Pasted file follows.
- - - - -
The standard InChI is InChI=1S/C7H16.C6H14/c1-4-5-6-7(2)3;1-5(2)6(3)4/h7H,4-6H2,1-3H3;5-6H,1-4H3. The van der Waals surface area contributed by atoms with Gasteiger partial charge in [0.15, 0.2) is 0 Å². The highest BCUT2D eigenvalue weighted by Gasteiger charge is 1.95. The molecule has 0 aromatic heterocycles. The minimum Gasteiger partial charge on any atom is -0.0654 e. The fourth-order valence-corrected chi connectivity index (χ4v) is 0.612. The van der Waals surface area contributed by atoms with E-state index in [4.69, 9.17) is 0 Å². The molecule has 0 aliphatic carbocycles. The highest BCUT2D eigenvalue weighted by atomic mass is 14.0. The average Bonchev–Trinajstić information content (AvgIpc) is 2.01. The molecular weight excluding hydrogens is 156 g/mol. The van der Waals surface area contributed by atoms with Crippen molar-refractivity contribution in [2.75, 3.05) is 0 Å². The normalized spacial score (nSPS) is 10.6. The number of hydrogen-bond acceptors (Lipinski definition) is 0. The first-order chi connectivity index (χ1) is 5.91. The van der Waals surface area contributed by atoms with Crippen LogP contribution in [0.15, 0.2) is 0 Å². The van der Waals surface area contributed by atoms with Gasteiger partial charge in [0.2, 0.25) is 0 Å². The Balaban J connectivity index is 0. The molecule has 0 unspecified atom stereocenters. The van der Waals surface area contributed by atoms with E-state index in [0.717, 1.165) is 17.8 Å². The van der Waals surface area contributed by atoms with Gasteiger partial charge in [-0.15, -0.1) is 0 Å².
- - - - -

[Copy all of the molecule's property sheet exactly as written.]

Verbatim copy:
The standard InChI is InChI=1S/C7H16.C6H14/c1-4-5-6-7(2)3;1-5(2)6(3)4/h7H,4-6H2,1-3H3;5-6H,1-4H3. The van der Waals surface area contributed by atoms with Gasteiger partial charge in [0.15, 0.2) is 0 Å². The highest BCUT2D eigenvalue weighted by Gasteiger charge is 1.95. The molecule has 0 aromatic heterocycles. The minimum Gasteiger partial charge on any atom is -0.0654 e. The fourth-order valence-corrected chi connectivity index (χ4v) is 0.612. The van der Waals surface area contributed by atoms with E-state index in [4.69, 9.17) is 0 Å². The molecule has 0 aliphatic carbocycles. The highest BCUT2D eigenvalue weighted by atomic mass is 14.0. The average Bonchev–Trinajstić information content (AvgIpc) is 2.01. The molecular weight excluding hydrogens is 156 g/mol. The van der Waals surface area contributed by atoms with Crippen molar-refractivity contribution in [2.75, 3.05) is 0 Å². The normalized spacial score (nSPS) is 10.6. The number of hydrogen-bond acceptors (Lipinski definition) is 0. The first-order chi connectivity index (χ1) is 5.91. The van der Waals surface area contributed by atoms with Crippen LogP contribution in [0.15, 0.2) is 0 Å². The van der Waals surface area contributed by atoms with Gasteiger partial charge in [0.2, 0.25) is 0 Å². The Balaban J connectivity index is 0. The molecule has 0 unspecified atom stereocenters. The van der Waals surface area contributed by atoms with E-state index in [0.717, 1.165) is 17.8 Å². The van der Waals surface area contributed by atoms with Gasteiger partial charge in [-0.15, -0.1) is 0 Å².